Developing a fervent interest in photography after 1924 once he procured his 9×12 camera, Rodchenko’s photographic innovation is also well documented in this exhibition. On show downstairs are a number of his iconic portraits of leading avant-gardists alongside striking non-figurative compositions. His use of foreshortening in order to produce extreme viewpoints was groundbreaking at the time. Comparably, the photomontages on the first floor relate to the new theorization of montage being explored in cinema by filmmakers such as Dziga Vertov, for whose documentary film Kinoglaz [Kino-eye] (1925) Rodchenko produced a poster.

Such innovations relating to limiting colors, exploration of bold text and linear composition, and foreshortening no longer sound all that impressive, but that is only because they have become so pervasive in all fields of visual culture in the developed world that it is almost impossible to see them afresh. This fact is a testament to their importance.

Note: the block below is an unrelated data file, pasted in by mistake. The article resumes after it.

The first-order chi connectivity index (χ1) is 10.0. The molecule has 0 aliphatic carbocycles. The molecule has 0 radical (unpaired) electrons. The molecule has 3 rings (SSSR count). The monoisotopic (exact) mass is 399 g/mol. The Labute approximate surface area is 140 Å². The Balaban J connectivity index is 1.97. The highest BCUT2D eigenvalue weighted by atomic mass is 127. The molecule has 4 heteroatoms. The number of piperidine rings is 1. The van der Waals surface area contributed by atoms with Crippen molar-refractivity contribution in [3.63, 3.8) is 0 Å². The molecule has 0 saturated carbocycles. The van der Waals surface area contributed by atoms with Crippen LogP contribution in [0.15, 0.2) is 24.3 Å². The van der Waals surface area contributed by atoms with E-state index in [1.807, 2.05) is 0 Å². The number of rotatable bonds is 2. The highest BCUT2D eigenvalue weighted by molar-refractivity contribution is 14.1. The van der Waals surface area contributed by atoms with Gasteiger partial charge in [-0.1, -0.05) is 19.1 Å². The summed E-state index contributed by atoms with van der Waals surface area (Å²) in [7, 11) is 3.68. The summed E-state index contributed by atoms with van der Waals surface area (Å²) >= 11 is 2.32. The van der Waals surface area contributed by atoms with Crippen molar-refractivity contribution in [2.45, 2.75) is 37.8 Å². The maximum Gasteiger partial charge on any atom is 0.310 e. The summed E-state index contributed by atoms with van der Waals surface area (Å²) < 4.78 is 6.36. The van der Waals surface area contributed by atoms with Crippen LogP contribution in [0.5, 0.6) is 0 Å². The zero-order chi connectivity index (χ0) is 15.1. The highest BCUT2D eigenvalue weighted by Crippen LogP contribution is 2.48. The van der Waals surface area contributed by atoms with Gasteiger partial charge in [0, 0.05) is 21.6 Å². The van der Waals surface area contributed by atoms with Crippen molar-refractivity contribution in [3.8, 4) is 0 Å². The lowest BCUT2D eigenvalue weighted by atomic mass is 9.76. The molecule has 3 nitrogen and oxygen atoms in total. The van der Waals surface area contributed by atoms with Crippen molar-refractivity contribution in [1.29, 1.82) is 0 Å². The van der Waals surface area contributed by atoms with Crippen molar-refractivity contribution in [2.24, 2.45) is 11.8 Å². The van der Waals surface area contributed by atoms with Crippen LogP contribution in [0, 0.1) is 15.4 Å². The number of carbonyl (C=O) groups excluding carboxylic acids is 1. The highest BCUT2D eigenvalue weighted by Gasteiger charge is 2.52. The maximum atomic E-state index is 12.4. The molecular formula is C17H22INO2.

Downstairs there is a short film featuring Mr. Aleksandr Lavrentiev, the grandson of Rodchenko. He rather aptly comments on the influence of his grandfather’s style on younger artists. For him, the stylish poster advertising the exhibition itself, produced by Japanese artists, is a prime example of how Rodchenko’s innovative graphic style has provided inspiration for others. By using his pioneering approach to abstraction and the simplification of forms, Rodchenko was able to represent the essence of products, companies, the Russian avant-garde, and arguably an entire age. Indeed, this exhibition goes to great efforts to re-create this narrative and succeeds brilliantly.